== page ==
The US Food and Drug Administration has again refused to approve Bridion (sugammadex), Merck’s investigational medicine used to reverse neuromuscular blockade brought on by rocuronium or vecuronium in general anaesthetics.
The FDA’s decision has been announced by Merck, which received a complete response letter from the agency concerning sugammadex’s resubmitted new drug application.
The agency originally refused to approve the drug in 2008, citing allergic reactions and bleeding in some patients.
The new letter to Merck expressed concerns about operational aspects of a hypersensitivity study that the FDA requested in 2008.
Merck said it was examining the letter and is seeking to work out a forward path for the drug in the ‘very near future’.
Sugammadex is approved for use in 50 countries outside the US, and the company has noted that more than five million vials have been sold as of June 2013.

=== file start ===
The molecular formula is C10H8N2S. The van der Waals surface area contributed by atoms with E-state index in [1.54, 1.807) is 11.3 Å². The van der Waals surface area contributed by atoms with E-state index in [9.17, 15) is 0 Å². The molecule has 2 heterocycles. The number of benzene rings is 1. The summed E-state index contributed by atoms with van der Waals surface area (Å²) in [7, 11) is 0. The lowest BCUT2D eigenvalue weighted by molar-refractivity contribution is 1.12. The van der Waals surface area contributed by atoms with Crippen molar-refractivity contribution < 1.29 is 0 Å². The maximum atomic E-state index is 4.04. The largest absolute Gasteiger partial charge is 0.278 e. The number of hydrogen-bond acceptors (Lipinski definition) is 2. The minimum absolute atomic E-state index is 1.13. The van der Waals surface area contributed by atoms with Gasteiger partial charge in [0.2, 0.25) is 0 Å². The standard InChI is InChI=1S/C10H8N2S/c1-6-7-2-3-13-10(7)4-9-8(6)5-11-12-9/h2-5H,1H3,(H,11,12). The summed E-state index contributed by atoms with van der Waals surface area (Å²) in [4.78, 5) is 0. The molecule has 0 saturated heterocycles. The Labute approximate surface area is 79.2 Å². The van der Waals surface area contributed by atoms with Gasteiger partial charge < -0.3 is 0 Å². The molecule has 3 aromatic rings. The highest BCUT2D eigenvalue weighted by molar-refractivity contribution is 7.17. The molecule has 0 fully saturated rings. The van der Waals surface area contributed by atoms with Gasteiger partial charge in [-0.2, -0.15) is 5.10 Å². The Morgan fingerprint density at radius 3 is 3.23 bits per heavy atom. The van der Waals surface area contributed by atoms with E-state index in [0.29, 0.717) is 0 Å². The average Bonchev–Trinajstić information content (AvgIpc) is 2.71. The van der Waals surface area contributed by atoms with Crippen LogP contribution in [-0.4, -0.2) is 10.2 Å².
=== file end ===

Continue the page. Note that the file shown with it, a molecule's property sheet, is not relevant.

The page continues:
The FDA cancelled a discussion of sugammadex at a meeting of the Anesthetic and Analgesic Drug Products Advisory Committee (AADPAC) in July, saying it needed more time to assess the results of an inspection it carried out at a clinical trial site conducting the hypersensitivity study.
Merck Research Laboratories head of global neuroscience clinical development David Michelson said: "We believe sugammadex is an important innovation, and will work closely with the FDA to bring this product to hospitals, surgeons, anesthesia professionals and patients in the United States."
Neuromuscular blockade is used in anaesthetics to induce muscle relaxation during surgery, and sugammadex is designed to reverse the state by directly inactivating rocuronium or vecuronium through encapsulation.